Most of the group expects to eat lunch on their way in the town of Tôtes. But the carriage has moved so slowly that it now looks as though they’ll be lucky to make it there by nightfall. Mr. Loiseau, Mr. Carré-Lamadon, and Count Hubert expect to find some small eating-house or bar, but the Prussian occupation has scared away businesses in the area. The three men leave the coach and run up to farms along road in search of food, but the peasants of the French countryside have learned to hide their food so that Prussian soldiers don’t come and take provisions by force.
These wealthy men—used to trade and commerce—expected to be able to buy their food along the way and are completely stumped when they cannot get what they want. In this moment, titles and money have no effect, and it is telling how disorientated and confused this makes these men. Their belief that they could buy or even take food from the French country people shows how accustomed they are to having access to resources and getting their way; it also shows that they do not mind exploiting people who clearly have less.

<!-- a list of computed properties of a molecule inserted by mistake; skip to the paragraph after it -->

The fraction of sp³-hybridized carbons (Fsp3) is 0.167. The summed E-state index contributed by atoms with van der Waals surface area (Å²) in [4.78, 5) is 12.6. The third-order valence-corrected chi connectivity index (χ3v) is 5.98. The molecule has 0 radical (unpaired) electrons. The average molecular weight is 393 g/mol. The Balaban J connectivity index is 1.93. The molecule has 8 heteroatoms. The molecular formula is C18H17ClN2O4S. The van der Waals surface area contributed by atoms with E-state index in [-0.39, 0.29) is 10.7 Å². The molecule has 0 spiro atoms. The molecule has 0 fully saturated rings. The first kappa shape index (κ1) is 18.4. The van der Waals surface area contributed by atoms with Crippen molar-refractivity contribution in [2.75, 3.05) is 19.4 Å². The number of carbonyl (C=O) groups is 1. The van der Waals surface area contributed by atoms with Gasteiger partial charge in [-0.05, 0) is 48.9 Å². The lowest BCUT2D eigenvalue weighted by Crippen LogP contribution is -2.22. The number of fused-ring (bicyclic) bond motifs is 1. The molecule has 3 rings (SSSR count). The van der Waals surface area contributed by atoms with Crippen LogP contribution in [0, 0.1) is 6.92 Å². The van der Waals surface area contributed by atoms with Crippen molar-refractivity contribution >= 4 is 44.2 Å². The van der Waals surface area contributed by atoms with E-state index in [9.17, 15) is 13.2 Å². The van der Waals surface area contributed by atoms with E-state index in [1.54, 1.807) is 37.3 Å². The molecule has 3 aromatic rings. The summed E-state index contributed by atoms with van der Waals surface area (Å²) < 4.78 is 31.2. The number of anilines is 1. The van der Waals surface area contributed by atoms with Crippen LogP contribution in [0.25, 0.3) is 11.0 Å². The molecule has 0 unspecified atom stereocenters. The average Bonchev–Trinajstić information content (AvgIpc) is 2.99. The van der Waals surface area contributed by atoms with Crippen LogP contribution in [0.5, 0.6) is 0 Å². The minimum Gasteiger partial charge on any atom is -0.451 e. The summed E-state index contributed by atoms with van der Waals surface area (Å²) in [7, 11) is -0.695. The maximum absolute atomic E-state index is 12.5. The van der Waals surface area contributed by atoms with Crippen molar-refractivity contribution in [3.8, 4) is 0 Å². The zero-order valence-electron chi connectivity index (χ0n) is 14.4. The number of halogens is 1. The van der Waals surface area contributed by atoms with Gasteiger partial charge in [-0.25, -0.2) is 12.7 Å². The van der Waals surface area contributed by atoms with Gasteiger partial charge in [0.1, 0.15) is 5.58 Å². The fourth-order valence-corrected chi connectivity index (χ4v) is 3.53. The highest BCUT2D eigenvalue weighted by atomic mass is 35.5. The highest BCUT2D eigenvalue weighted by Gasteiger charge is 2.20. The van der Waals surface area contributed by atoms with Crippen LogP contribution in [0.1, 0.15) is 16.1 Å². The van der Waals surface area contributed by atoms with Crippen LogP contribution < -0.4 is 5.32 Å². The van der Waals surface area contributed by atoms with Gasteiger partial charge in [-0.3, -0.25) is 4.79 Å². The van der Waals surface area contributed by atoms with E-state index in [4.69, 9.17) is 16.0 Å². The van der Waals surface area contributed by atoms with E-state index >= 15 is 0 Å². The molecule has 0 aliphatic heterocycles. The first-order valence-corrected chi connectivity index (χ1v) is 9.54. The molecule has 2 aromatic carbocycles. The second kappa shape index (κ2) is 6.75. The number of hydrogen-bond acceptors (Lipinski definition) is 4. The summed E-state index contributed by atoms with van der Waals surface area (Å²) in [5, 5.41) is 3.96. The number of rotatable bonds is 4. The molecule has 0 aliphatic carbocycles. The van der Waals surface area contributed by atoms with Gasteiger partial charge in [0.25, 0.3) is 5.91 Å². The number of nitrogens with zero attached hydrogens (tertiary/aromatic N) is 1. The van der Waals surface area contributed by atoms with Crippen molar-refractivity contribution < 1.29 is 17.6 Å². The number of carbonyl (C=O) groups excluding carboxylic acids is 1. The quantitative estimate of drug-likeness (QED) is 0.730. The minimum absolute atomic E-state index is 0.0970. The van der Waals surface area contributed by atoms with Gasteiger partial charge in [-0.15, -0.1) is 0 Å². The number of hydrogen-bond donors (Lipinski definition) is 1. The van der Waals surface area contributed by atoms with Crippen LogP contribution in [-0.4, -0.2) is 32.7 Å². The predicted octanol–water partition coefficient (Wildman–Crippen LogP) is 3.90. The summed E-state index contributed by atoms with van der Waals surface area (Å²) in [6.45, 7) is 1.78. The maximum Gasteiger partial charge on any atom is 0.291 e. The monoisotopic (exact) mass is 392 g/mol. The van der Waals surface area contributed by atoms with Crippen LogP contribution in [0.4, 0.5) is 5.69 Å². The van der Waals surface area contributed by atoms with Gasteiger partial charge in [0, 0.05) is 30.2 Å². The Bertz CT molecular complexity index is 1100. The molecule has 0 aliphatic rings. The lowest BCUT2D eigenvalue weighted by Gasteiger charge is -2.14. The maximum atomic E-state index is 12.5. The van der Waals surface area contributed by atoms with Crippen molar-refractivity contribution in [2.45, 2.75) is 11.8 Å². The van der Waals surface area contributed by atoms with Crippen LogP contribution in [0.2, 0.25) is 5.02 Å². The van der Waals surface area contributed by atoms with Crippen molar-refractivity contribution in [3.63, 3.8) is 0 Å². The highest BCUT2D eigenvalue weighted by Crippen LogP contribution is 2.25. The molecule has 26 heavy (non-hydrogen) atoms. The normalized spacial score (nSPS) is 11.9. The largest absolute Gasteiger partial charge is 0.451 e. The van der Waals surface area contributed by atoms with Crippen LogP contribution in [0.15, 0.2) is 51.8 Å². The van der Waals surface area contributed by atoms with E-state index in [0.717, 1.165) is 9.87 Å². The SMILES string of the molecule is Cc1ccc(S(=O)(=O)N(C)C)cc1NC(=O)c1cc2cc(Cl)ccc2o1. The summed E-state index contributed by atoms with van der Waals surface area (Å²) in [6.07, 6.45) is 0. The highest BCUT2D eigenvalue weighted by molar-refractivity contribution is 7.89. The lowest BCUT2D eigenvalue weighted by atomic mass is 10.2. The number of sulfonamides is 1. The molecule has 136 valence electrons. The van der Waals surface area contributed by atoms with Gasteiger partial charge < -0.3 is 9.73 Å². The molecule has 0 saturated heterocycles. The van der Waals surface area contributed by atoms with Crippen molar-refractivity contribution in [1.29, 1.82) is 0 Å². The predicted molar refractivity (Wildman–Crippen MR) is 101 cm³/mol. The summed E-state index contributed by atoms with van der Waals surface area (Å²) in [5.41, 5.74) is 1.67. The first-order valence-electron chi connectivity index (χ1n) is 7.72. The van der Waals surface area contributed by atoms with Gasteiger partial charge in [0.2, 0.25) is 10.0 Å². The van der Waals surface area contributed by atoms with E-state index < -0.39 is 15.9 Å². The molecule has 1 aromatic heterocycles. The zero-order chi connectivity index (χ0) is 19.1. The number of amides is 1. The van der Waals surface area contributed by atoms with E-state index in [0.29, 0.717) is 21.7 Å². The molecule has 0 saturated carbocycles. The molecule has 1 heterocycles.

By now it is one o’clock in the afternoon, and everybody in the carriage is extremely hungry. Mr. Loiseau says loudly that there is a “hollow in [his] stomach.” Nobody is in the mood to speak anymore because they are thinking about how much they’d like to eat. Miss Rousset keeps checking something underneath her seat, but then straightening up and looking around at her traveling companions. Mr. Loiseau makes a joke about giving “a thousand francs” for a piece of ham—a joke that his wife Mrs. Loiseau does not appreciate, as she is not interested in wasting money, even in jest. The Count says that he cannot understand why he didn’t think to bring food. Everyone else “reproach[es]” themselves in the same way.
Although it is not known yet in the narrative, Maupassant later shows that, in this scene, Miss Rousset is specifically not eating because the rest of the characters do not have food. This selflessness sets her apart from the other characters, who never show that level of caring. Mr. Loiseau demonstrates his usual pattern of making a joke during tense times; his wife, however, does not appreciate jokes about money, which subtly demonstrates that the Loiseaus have less money than the Carré-Lamadons and the Hubert de Brevilles. This reaffirms that there is a hierarchy even among the wealthy.